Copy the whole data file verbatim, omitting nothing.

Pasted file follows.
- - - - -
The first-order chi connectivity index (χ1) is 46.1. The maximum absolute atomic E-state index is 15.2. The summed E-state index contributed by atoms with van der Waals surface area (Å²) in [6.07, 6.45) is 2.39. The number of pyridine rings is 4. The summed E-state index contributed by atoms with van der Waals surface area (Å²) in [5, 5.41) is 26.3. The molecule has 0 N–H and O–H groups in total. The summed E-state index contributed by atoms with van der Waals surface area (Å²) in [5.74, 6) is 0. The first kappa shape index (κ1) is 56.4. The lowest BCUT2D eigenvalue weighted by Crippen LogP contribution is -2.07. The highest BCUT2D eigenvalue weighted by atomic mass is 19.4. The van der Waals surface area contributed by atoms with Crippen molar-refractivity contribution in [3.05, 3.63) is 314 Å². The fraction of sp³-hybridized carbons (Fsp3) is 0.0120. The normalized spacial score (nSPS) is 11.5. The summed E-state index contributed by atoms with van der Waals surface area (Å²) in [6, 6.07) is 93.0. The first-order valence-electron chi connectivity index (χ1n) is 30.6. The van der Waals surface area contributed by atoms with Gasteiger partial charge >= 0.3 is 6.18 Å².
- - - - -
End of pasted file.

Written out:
The first-order chi connectivity index (χ1) is 46.1. The maximum absolute atomic E-state index is 15.2. The summed E-state index contributed by atoms with van der Waals surface area (Å²) in [6.07, 6.45) is 2.39. The number of pyridine rings is 4. The summed E-state index contributed by atoms with van der Waals surface area (Å²) in [5, 5.41) is 26.3. The molecule has 0 N–H and O–H groups in total. The summed E-state index contributed by atoms with van der Waals surface area (Å²) in [5.74, 6) is 0. The first kappa shape index (κ1) is 56.4. The lowest BCUT2D eigenvalue weighted by Crippen LogP contribution is -2.07. The highest BCUT2D eigenvalue weighted by atomic mass is 19.4. The van der Waals surface area contributed by atoms with Crippen molar-refractivity contribution in [3.05, 3.63) is 314 Å². The fraction of sp³-hybridized carbons (Fsp3) is 0.0120. The normalized spacial score (nSPS) is 11.5. The summed E-state index contributed by atoms with van der Waals surface area (Å²) in [6, 6.07) is 93.0. The first-order valence-electron chi connectivity index (χ1n) is 30.6. The van der Waals surface area contributed by atoms with Gasteiger partial charge >= 0.3 is 6.18 Å².